Word Nerd Wednesday – Temple

I’m excited to welcome Misty Keith back to My Messy Desk to teach us all about the temple – what it meant to the Israelites and what it means to modern day Christians.

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The word “temple” has several different meanings and all are worthy definitions for exploring. In context and how the word is properly defined all depends upon what you are reading or the meaning that you are seeking.

The general definition of the word “temple” according to a quick Google search is a building devoted to the worship, or regarded as the dwelling place, of a god or gods or other objects of religious reverence. i.e., house of God, house of worship, shrine, sanctuary, church, cathedral, mosque, synagogue, shul, or archaic fane. 

Solomon's Temple
Image Credit to Restless Pilgrim (http://restlesspilgrim.net/blog/2012/09/16/jerusalem-temple/)

However, to the believer and follower of Jesus Christ, the word “temple” takes on a much grander meaning. Jesus Christ was of Jewish decent and to the Jewish people, the temple was physically represented by two successive religious buildings. The first temple was built by Solomon in 957 BC and later destroyed by Nebuchadnezzar in 586 BC. This particular temple contained the famous Ark of the Covenant. It was also the actual dwelling place of (Yah-God). 

The Temple was also the actual dwelling place of (Yah-God). #WordNerdWednesday #Temple @Misty0822 Click To Tweet

There is also some mention of the temple being rebuilt by Zerubbabel in 520 BC. Zerubbabel was the head of the tribe of Judah at the time of the return of the Babylonish captivity, during the first year of Cyrus’ reign. It is probable that Zerubbabel was in the King of Babylon’s service and like Daniel, received a different name.  Since we have very few particulars or physical evidence to realize the temple’s appearance, we tend to focus on the temple when it had strongly laid foundations. Rather than seeing three different temples, scholars focus on two particular temples with modifications being made to pre-existing foundations.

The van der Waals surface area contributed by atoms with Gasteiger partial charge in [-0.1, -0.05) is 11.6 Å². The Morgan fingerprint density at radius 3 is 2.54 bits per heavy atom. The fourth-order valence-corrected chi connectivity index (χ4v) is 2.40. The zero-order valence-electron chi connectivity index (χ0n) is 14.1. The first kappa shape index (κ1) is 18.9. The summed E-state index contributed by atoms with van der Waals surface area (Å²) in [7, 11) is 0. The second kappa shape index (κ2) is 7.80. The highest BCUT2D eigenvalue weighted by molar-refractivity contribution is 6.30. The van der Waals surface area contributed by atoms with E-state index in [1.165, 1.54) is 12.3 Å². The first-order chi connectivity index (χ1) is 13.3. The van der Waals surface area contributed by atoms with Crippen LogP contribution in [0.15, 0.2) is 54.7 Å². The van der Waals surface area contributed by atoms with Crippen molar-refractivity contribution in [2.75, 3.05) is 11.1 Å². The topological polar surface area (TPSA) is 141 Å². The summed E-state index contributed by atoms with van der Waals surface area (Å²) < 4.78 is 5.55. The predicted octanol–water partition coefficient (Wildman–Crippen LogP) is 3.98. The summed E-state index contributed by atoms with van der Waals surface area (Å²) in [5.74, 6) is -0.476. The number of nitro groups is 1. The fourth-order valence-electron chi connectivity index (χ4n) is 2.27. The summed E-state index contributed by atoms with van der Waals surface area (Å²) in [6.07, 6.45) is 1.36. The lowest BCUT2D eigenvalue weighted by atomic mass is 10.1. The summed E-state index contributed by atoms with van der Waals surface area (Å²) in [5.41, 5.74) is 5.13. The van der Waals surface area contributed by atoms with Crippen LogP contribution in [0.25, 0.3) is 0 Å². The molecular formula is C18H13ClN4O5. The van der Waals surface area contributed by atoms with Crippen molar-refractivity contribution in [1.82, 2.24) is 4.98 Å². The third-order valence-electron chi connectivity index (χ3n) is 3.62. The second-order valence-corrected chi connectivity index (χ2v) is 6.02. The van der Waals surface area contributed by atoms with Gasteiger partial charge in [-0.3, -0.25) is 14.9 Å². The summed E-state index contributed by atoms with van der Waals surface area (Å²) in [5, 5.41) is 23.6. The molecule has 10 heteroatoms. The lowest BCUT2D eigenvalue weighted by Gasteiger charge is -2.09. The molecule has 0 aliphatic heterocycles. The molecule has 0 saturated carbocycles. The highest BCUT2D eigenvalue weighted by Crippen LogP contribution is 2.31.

The second temple (515 BC – AD 70) was enlarged by Herod the Great and later destroyed by Romans during the Jewish Revolt.  It is said and often believed to have been built by Herod just to appease the Jewish people and to gain their favor.

Jerusalem Temple
Photo Credit to Susan B. Mead

Today, all that remains of the temple is the western part of the wall (a few stones) and an inner gate.  Current ruins indicate that levels of the foundations possibly laid by Zerubbabel and Solomon are still noticeable but not built up. The physical evidence of the temple helps us to put pieces of Biblical history together and perhaps this may be the reason why there is still a focus on the history of the temple and why the Jewish people are waiting for it to be rebuilt again.

As we further explore the meaning of the word temple, we must not forget that Jesus foretold the destruction of it. Matthew 24: 1-2 (ESV) says “Jesus left the temple and was going away, when His disciples came to point out to Him the buildings of the temple. But He answered them, “You see all these, do you not? Truly, I say to you, there will not be left here one stone upon another that will not be thrown down.”